No, as a practical matter, outside basis should be tracked yearly because basis is an accumulated amount from prior and current years and it may be difficult or impossible to compile the needed data when necessary.
Generally, a partner’s outside basis starts with the partner’s initial basis in the partnership interest, and is adjusted for: (a) all subsequent contributions by the partner; (b) the partner’s share of the taxable income or loss of the partnership; (c) the partner’s share of the nontaxable income and nondeductible/non-capital expenses; and (d) the distributions from the partnership --up to the date that basis is determined
And, of course, basis determination must be made whenever there is a possibility of a taxable event
Also, any receipt of a partnership interest by providing services to the partnership is initially taxed as the receipt of compensation at fair market value, and this value becomes the opening basis in the interest.
With respect to determining the gain or loss from the partial or complete disposition of the partnership interest, and with respect to determining the basis of any property received from the partnership as property distributions, outside basis should be determined immediately prior to the disposition or the distribution of the property.
Increases in the partner’s share of partnership liabilities generally are treated as cash contributions by the partner, while decreases are treated as cash distributions to the partner. Complex rules govern the allocation of liabilities to partners.
Outside basis adjustments are required on the date that contributions of property are made.
And, likewise, adjustments are generally required on the date that distributions take place.
There is an important exception for distributions that are merely advances or drawings against a partner’s distributive share of income for that year: these are treated as current distributions made on the last day of the partnership’s taxable year.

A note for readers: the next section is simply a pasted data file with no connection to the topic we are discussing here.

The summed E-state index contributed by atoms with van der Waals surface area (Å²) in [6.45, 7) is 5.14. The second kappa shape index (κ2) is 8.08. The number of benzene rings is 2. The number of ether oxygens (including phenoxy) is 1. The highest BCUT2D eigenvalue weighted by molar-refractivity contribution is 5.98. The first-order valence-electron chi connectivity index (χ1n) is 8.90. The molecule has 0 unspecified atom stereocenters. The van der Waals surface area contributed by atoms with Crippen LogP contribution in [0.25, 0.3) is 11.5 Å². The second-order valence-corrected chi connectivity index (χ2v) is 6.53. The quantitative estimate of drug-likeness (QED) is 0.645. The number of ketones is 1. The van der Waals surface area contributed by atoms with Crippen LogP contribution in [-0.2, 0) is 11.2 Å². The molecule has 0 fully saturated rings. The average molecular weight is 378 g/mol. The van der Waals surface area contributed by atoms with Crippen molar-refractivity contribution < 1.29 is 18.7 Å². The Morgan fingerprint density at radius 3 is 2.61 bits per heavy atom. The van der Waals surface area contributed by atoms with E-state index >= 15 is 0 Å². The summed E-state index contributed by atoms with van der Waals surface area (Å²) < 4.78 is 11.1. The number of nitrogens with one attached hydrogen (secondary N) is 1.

But, to answer your question: ... And this is a LITTLE different from the way you expressed it, it's not that it stops at zero each year ... It's NEVER reduced below zero
See this, from AICPA:
The partner’s initial basis is determined pursuant to Internal Revenue Code1 sections 722 or 742 depending on how the partner acquired the interest (i.e. by contribution or by acquisition). First, the initial basis is increased under section 705(a)(1) for (a) subsequent contributions, and (b) the partner’s share of the partnership taxable and tax-exempt income. Then, the partner’s basis is decreased under sections 705(a)(2) and (a)(3) by (a) the amount of cash distributions and (b) the adjusted basis of any property distributions. The partner’s outside basis is further reduced by the partner’s share of the losses and non-deductible/non-capital expenses. Outside basis is never reduced below zero.
1 All references to the word “section” in this guide reference the Internal Revenue Code unless otherwise noted.
Sory for the data dump, but I wanted to give this to you context, and give you something for the files
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